December 5, 2021

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Richest people in the world

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The Sunday Mail

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As of 2021, there are reportedly 2 755 billionaires on earth, with an estimated total net worth of US$13,1 trillion. Of this amount, the top 10 wealthiest people in the world account for US$1,153 trillion, or roughly 8,8 percent, which is impressive when you consider that they represent around 0,36 percent of billionaires. Below are some of the individuals currently considered the wealthiest as at end of September 2021.

Jeff Bezos

Age: 57

Residence: Seattle

Founder and executive chair: Amazon

Net worth: US$177 billion

Amazon ownership Stake: 11 (US$178 billion)

Other assets: Blue Origin (US$7,15 billion private assets), The Washington Post (US$250 million private assets), and US$13,4 billion in cash

In 1994, Jeff Bezos founded Amazon.com in a garage in Seattle, shortly after he resigned from the hedge fund giant D.E. Shaw. In fact, he had originally pitched the idea of an online bookstore to his former boss David E. Shaw, who wasn’t interested.

Though Amazon.com originally started out selling books, it has since morphed into a one-stop-shop for everything under the sun, and is arguably the world’s largest retailer. At any rate, it is hard to dispute its self-description as the “Earth’s most customer-centric company”.

Its pattern of constant diversification is evident in some of its unexpected expansions, which include acquiring Whole Foods in 2017 and launching its own branded over-the-counter drugs in August 2017

In 2020, Amazon’s share price skyrocketed on the heightened demand for online shopping as lockdowns forced consumers to stay home. On July 5, 2021, Bezos stepped down as CEO of the e-commerce giant and transitioned to his new role as its executive chair.

Bezos originally took Amazon public in 1997 and went on to become the first man since Bill Gates in 1999 to achieve a net worth of more than $100 billion. Bezos’ other projects include aerospace company Blue Origin; The Washington Post, which he purchased in 2013; and the 10 000-year clock, also known as the Long Now. On July 20, 2021, Bezos, his brother Mark, aviation pioneer Wally Funk, and Dutch student Oliver Daemen completed Blue Origin’s first successful crewed flight, reaching an altitude of just above 62 miles before landing safely.

Elon Musk

Age: 50

Residence: Austin, Texas

Co-founder and CEO: Tesla (TSLA)

Net worth: US$151 billion1

Tesla ownership stake: 20 percent (US$125 billion)

Other assets: Space Exploration Technologies (US$29,8 billion private assets) and The Boring Company (US$101 million private assets)

Elon Musk has had his hands in several different companies over the years. Originally enrolled at Stanford University, Musk deferred his attendance to launch Zip2, one of the earliest online navigation services. A portion of the proceeds from this endeavour was then reinvested to create X.com, an online payment system that later became PayPal. While both of these systems were eventually sold to other companies, Musk has maintained his status as CEO and lead designer of his third project, Space Exploration Technologies (SpaceX), which aims to make space exploration more affordable.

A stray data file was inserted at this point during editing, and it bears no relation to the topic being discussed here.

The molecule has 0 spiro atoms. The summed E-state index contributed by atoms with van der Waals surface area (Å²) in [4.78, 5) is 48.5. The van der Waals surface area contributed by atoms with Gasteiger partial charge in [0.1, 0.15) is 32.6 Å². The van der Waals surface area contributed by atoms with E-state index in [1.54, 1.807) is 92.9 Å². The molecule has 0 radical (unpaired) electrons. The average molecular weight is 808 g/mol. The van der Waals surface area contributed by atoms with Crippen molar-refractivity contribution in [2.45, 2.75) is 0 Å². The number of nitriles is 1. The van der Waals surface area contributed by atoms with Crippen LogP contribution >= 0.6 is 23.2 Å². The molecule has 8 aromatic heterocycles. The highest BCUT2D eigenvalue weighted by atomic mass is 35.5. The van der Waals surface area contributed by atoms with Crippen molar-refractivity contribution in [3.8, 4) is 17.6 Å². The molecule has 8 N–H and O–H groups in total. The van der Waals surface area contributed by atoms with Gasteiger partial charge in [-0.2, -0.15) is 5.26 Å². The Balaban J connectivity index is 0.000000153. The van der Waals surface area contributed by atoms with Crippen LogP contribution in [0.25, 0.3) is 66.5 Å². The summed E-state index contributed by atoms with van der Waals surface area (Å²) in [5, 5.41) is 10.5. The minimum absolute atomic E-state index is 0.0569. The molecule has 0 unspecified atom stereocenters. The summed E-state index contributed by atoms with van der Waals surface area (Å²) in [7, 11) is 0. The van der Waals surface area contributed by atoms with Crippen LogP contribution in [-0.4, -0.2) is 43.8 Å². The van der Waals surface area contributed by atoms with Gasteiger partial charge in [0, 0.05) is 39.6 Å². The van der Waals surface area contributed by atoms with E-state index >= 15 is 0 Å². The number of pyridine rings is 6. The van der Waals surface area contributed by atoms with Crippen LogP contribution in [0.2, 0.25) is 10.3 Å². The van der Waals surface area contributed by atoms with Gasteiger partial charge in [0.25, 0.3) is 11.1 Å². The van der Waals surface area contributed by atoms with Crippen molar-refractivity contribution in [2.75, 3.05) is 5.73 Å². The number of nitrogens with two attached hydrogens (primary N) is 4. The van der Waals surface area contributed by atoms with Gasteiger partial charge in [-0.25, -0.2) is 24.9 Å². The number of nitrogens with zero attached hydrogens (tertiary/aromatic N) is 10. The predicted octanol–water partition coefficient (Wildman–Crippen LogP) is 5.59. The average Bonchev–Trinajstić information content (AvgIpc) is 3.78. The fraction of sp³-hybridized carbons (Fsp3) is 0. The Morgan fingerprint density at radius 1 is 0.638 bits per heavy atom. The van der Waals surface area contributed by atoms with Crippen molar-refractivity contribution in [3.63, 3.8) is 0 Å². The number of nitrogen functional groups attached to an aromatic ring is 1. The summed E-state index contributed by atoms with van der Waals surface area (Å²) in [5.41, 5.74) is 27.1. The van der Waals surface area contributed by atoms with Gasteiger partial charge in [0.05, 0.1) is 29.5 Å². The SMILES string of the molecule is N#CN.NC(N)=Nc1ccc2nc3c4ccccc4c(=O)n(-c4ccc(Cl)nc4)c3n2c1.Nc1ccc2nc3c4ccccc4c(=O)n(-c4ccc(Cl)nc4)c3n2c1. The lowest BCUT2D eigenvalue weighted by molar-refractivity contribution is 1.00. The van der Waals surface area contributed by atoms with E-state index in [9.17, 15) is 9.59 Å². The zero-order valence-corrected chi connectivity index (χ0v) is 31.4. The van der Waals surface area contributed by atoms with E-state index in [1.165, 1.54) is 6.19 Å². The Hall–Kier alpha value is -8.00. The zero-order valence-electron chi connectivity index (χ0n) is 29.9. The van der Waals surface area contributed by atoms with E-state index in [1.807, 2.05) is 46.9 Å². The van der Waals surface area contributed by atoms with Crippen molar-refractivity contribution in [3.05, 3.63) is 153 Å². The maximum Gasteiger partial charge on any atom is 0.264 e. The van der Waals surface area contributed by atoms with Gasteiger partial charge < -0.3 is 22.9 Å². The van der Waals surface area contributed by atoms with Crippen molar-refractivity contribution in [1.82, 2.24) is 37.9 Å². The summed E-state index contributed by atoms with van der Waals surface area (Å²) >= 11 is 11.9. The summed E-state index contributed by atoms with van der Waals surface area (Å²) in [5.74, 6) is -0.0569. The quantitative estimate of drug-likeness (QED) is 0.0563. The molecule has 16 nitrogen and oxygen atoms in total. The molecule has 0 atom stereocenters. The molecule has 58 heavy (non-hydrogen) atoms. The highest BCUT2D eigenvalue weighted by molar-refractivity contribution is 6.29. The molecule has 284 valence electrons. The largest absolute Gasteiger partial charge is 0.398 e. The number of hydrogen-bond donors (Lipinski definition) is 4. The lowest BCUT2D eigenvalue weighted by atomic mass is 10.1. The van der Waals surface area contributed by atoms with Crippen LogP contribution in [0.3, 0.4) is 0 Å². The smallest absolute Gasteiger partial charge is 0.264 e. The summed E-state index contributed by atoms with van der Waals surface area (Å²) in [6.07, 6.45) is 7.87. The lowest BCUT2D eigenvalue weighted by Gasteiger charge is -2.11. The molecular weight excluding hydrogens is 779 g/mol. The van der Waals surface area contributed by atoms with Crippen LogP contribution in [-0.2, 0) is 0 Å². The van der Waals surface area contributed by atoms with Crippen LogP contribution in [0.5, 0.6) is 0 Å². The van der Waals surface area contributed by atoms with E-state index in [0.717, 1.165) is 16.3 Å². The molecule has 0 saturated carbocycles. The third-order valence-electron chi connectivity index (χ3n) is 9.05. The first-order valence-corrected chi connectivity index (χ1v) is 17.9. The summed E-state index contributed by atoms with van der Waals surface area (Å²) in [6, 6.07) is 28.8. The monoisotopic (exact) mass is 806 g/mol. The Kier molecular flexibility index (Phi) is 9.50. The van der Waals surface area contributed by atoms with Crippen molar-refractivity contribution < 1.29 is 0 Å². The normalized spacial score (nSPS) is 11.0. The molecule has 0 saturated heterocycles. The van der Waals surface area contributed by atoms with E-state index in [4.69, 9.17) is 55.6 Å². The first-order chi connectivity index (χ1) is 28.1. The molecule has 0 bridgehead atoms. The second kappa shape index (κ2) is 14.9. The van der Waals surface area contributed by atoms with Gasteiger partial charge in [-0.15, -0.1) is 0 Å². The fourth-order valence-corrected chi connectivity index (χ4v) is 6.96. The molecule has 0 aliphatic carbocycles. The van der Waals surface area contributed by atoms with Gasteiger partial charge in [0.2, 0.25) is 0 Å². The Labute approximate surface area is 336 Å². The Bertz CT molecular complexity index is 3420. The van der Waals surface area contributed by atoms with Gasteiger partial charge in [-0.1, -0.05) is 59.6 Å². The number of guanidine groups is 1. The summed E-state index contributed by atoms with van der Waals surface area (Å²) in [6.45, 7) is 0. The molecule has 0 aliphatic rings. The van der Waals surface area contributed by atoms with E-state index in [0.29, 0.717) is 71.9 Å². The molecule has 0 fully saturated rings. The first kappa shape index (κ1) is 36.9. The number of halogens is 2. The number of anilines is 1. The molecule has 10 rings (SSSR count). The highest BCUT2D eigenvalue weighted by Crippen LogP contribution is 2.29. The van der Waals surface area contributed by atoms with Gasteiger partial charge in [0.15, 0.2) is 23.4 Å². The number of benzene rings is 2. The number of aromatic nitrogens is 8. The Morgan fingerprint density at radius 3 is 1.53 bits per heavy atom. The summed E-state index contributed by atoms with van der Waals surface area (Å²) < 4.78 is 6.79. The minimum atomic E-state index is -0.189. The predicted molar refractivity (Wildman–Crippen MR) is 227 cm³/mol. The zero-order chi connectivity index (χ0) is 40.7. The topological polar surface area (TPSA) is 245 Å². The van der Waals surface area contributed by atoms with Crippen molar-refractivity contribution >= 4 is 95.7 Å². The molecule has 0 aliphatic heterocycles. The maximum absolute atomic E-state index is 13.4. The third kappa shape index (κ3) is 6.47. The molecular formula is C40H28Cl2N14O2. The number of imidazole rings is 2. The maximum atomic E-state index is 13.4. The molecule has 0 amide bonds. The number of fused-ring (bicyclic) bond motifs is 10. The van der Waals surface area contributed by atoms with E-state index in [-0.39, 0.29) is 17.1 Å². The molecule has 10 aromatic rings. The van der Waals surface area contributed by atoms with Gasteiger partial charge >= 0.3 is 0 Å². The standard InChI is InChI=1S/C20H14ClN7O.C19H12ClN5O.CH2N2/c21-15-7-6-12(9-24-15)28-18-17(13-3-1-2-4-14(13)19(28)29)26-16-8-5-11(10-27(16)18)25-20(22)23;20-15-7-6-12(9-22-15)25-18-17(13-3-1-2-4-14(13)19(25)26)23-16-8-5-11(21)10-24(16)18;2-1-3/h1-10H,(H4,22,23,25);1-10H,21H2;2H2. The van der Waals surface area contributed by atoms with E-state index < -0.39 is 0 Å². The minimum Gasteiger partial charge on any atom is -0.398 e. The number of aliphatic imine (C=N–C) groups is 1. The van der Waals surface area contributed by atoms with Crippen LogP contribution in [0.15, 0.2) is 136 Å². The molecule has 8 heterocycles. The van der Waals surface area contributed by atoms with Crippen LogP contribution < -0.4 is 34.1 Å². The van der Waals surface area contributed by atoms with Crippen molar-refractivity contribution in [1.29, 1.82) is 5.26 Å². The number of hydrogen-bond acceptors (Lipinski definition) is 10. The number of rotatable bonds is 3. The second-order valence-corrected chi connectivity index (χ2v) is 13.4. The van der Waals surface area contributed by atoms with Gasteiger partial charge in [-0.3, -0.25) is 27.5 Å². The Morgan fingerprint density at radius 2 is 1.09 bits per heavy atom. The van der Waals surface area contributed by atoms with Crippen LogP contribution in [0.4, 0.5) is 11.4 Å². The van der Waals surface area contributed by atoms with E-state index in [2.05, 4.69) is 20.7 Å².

In 2004, Musk became a major funder of Tesla Motors (now Tesla), which led to him being retroactively declared a cofounder and his current position as CEO of the electric vehicle company. In addition to its line of electric automobiles — which include sedans, sport utility vehicles (SUVs), and the “Cybertruck” announced in 2019 —Tesla also produces energy storage devices, automobile accessories, merchandise, and, through its acquisition of SolarCity in 2016, solar power systems.

In 2020, Tesla’s stock price experienced an astronomical surge, having risen 705 percent from the start of the year to mid-December. It joined the S&P 500 that same month, the largest company added thus far.

In 2016, Musk founded two more companies, Neuralink and The Boring Company, with him serving as the CEO of the former. Neuralink is developing brain-machine interface devices to help individuals suffering from paralysis and potentially allow users to mentally interact with their computers and mobile devices. The Boring Company, meanwhile, develops boring machines for the purpose of drilling tunnels for underground public transportation systems, which would mitigate traffic congestion in major cities. It also (briefly) sold a handheld flamethrower.

Mark Zuckerberg

Age: 37

Residence: Palo Alto, Calif.

Co-founder, CEO, and chair: Facebook (FB)

Net worth: US$97 billion

Facebook Ownership Stake: 13 percent (US$138 billion)

Other assets: US$3,35 billion in cash and US$225 million in real estate

Mark Zuckerberg first developed Facebook alongside fellow students Eduardo Saverin, Dustin Moskovitz, and Chris Hughes while attending Harvard University in 2004. As Facebook began to be used at other universities, Zuckerberg dropped out of Harvard to focus entirely on his growing business. Today, Zuckerberg is the CEO and chair of Facebook, which had more than 2,8 billion monthly active users as of Q1 2021.Facebook is the world’s largest social networking service, enabling its users to create a personal profile, connect with friends and family, join or create groups, and much more. As the website is free to use, most of the company’s revenue is generated through advertising.